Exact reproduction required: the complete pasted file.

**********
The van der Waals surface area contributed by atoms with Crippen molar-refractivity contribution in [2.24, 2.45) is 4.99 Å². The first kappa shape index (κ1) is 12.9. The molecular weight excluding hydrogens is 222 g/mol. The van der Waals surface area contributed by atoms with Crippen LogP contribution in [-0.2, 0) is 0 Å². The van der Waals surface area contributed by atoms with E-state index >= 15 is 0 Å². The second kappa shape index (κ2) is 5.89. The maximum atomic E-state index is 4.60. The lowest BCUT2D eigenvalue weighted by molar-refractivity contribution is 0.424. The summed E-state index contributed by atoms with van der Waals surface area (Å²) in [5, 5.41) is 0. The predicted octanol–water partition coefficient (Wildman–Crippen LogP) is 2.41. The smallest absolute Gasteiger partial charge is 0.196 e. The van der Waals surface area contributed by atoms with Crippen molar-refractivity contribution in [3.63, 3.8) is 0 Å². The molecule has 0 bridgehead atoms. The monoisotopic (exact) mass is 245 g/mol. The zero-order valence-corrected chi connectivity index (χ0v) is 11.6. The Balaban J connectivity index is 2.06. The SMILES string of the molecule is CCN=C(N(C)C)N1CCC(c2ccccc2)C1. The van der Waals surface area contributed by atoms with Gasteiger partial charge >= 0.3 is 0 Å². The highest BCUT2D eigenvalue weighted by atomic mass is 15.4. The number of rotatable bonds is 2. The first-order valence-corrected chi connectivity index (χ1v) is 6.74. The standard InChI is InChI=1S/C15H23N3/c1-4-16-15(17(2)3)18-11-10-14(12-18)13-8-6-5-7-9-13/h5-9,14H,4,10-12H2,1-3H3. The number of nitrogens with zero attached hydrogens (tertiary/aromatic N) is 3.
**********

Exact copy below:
The van der Waals surface area contributed by atoms with Crippen molar-refractivity contribution in [2.24, 2.45) is 4.99 Å². The first kappa shape index (κ1) is 12.9. The molecular weight excluding hydrogens is 222 g/mol. The van der Waals surface area contributed by atoms with Crippen LogP contribution in [-0.2, 0) is 0 Å². The van der Waals surface area contributed by atoms with E-state index >= 15 is 0 Å². The second kappa shape index (κ2) is 5.89. The maximum atomic E-state index is 4.60. The lowest BCUT2D eigenvalue weighted by molar-refractivity contribution is 0.424. The summed E-state index contributed by atoms with van der Waals surface area (Å²) in [5, 5.41) is 0. The predicted octanol–water partition coefficient (Wildman–Crippen LogP) is 2.41. The smallest absolute Gasteiger partial charge is 0.196 e. The van der Waals surface area contributed by atoms with Crippen molar-refractivity contribution in [3.63, 3.8) is 0 Å². The molecule has 0 bridgehead atoms. The monoisotopic (exact) mass is 245 g/mol. The zero-order valence-corrected chi connectivity index (χ0v) is 11.6. The Balaban J connectivity index is 2.06. The SMILES string of the molecule is CCN=C(N(C)C)N1CCC(c2ccccc2)C1. The van der Waals surface area contributed by atoms with Gasteiger partial charge >= 0.3 is 0 Å². The highest BCUT2D eigenvalue weighted by atomic mass is 15.4. The number of rotatable bonds is 2. The first-order valence-corrected chi connectivity index (χ1v) is 6.74. The standard InChI is InChI=1S/C15H23N3/c1-4-16-15(17(2)3)18-11-10-14(12-18)13-8-6-5-7-9-13/h5-9,14H,4,10-12H2,1-3H3. The number of nitrogens with zero attached hydrogens (tertiary/aromatic N) is 3.